You need just to compare the powers of Kwarezmian empire, Jin Dynasty, Song Dynasty, Abbasid Chalifate etc. with the military capabilities of Europe at that time to understand that this is true. What happened is just that Mongols defeated European armies several times and then withdraw back to Asia due to their internal problems. The terrified Europe was saved due to the death of Mongolian great khan.
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  Quote Carpathian Wolf Quote  Post ReplyReply Direct Link To This Post Posted: 14-Jun-2008 at 01:13
"Really?"
 
Really. Most of the Mongol Empire was steppe. The chinese empire was broken into two and in internal strife. They fell in chunks to the Mongols.
 
"You need just to compare the powers of Kwarezmian empire, Jin Dynasty, Song Dynasty, Abbasid Chalifate etc. with the military capabilities of Europe at that time to understand that this is true. What happened is just that Mongols defeated European armies several times and then withdraw back to Asia due to their internal problems. The terrified Europe was saved due to the death of Mongolian great khan."
 
Kwarezmian Empire was just another Steppe kingdom that got avalanched over by the Mongols. The two chinese kingdoms you mentioned I already explained. And the caliphate was largly tested only against heavy crusader knights in smaller numbers in open desert or against the Byzantine Empire during its internal struggles.
 
Mongols are a strong military kingdom, to me the horse archer warrior is my favorite. Even today I look at Mongols with a bit of awe and respect. But I really think they were over rated. Stefan beat them at Lipnic, regardless of their internal issues they did not work out the same as other kingdoms. Even so Stefan was out numbered and had what behind him? The Moldovan principality? Not a very large power base. No where near equal to just the Golden Horde section of the Mongolian domain. Stefan also had to fight against the Turks, Hungarians and Poles. And against all of his enemies he won 36 of 38 battles.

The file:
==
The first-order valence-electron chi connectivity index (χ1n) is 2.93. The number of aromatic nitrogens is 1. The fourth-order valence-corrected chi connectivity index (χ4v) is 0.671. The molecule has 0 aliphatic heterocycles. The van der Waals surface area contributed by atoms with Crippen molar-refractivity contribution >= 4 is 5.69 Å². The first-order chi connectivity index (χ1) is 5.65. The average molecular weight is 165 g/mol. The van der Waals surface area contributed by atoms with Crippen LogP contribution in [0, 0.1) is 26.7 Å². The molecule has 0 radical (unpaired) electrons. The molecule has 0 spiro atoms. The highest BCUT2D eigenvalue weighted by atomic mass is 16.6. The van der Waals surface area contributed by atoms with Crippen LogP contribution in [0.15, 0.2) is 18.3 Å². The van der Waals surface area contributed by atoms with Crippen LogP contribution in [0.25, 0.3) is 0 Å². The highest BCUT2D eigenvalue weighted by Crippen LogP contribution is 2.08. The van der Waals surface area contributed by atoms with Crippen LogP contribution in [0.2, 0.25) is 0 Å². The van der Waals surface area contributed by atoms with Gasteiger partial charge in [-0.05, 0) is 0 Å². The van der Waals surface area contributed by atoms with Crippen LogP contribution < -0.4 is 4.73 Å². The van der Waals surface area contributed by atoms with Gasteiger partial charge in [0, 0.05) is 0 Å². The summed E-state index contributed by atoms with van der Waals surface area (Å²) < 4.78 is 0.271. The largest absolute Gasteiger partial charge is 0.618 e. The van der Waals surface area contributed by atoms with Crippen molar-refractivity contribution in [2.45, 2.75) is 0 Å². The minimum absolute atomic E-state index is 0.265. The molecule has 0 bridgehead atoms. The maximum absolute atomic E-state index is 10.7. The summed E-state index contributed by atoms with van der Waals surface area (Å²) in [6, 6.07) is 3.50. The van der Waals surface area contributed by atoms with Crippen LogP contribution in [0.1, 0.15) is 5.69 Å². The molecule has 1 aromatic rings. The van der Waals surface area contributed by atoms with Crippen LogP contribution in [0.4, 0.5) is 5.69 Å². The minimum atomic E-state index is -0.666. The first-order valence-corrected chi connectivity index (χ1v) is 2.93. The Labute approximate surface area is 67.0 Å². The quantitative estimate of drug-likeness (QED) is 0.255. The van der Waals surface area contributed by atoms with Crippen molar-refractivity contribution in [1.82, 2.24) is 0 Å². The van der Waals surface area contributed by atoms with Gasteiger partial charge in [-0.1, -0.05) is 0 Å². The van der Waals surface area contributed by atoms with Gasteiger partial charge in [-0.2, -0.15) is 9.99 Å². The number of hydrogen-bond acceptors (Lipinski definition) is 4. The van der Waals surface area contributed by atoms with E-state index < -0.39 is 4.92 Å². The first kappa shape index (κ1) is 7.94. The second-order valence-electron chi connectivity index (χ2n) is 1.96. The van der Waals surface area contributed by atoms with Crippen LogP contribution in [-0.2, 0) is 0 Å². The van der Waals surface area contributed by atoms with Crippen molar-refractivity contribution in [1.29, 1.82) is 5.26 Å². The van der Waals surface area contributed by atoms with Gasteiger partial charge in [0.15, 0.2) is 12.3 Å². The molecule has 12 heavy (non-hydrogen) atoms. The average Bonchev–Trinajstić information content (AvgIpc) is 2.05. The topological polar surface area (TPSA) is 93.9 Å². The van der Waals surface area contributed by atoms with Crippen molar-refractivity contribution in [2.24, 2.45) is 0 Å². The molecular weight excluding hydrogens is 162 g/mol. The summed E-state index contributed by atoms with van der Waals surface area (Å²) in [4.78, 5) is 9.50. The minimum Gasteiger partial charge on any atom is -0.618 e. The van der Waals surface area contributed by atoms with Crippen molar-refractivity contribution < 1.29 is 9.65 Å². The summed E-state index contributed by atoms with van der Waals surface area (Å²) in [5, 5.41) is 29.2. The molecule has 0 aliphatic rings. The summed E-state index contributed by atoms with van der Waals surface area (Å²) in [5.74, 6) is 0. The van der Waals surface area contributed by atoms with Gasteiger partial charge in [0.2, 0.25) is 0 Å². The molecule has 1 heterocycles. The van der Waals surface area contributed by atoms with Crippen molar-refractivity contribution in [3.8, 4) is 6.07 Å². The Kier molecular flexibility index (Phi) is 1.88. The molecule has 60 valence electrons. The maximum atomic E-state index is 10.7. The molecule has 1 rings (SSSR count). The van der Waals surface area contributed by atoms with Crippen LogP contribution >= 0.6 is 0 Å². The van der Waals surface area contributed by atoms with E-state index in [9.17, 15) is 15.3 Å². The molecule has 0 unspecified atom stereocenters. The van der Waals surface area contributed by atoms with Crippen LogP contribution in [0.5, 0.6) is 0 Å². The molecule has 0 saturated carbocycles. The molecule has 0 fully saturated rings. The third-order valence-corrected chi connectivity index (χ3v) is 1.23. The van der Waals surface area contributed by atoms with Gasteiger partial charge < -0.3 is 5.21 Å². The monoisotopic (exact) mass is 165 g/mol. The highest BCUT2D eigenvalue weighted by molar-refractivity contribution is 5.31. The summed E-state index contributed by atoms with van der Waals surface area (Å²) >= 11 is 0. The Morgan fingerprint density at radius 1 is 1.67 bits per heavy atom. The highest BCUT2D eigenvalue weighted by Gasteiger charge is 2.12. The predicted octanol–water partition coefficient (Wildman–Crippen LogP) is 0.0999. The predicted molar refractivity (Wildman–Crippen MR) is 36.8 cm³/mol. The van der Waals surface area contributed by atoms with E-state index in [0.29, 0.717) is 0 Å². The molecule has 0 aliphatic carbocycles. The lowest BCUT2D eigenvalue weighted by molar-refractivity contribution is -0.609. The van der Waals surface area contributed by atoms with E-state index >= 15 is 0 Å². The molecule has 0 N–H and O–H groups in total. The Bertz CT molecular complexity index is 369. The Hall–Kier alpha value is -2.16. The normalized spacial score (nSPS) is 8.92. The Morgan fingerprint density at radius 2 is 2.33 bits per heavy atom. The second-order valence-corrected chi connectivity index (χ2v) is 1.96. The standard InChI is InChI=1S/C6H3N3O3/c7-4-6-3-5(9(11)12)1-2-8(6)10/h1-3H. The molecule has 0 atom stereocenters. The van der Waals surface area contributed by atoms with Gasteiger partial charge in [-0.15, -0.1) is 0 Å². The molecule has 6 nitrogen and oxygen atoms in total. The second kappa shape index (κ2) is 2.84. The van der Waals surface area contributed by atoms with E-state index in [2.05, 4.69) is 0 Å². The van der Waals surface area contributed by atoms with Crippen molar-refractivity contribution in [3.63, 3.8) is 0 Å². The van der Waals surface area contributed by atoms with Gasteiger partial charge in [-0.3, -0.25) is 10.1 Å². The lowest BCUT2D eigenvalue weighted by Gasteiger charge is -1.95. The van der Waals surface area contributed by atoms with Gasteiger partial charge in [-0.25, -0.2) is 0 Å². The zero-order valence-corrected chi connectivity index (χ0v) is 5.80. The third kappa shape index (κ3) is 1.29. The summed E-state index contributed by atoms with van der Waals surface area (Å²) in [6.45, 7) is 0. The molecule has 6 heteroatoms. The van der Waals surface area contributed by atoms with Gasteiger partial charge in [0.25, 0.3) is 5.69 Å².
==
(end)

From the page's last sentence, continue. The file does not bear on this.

Mongols are far from invincible.
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  Quote Omar al Hashim Quote  Post ReplyReply Direct Link To This Post Posted: 14-Jun-2008 at 02:18
Your not really paying attention to timelines are you Carpathian? In fact the Song held the Mongols for quite a while. The germans couldn't put more than 10,000 men onto the field and the only troops which the Emperor could be assured of their loyalty was the Luceran Imperial Muslim Army who were drawn from a total population of 10,000. (Fredrick II was excommunicated and in battle with the pope when the mongols attacked)

What really saved Europe from the mongols was not forests, and certainly not population but poverty. The battles in Germany were not a challenge to the Mongols - shooting foot knights from horseback. Especially after fighting the Hungarians, who were skilled horsemen with yurts filled with treasure, Germany had nothing to offer.
Truth is, the mongols were bored. No loot, no challenge, no reason to be in germany. Personally though I think Fredrick II should have struck a deal with the mongols and unleashed them on the rebellious Italian city states.


Edited by Omar al Hashim - 14-Jun-2008 at 02:22
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  Quote Sarmat Quote  Post ReplyReply Direct Link To This Post Posted: 14-Jun-2008 at 02:51
Originally posted by Carpathian Wolf

 
Really. Most of the Mongol Empire was steppe. The chinese empire was broken into two and in internal strife. They fell in chunks to the Mongols.
"Chinese empire" wasn't broken. Jin Dynasty (which was a Jurchen state BTW) and Song Dynasty were different states at this time. Each of this large states' military capabilities far exceeded European ones.
 
But anyway even in your "logic." Europe at that time was not broken in chunks, was it?
 
Originally posted by Carpathian Wolf

 
Kwarezmian Empire was just another Steppe kingdom that got avalanched over by the Mongols.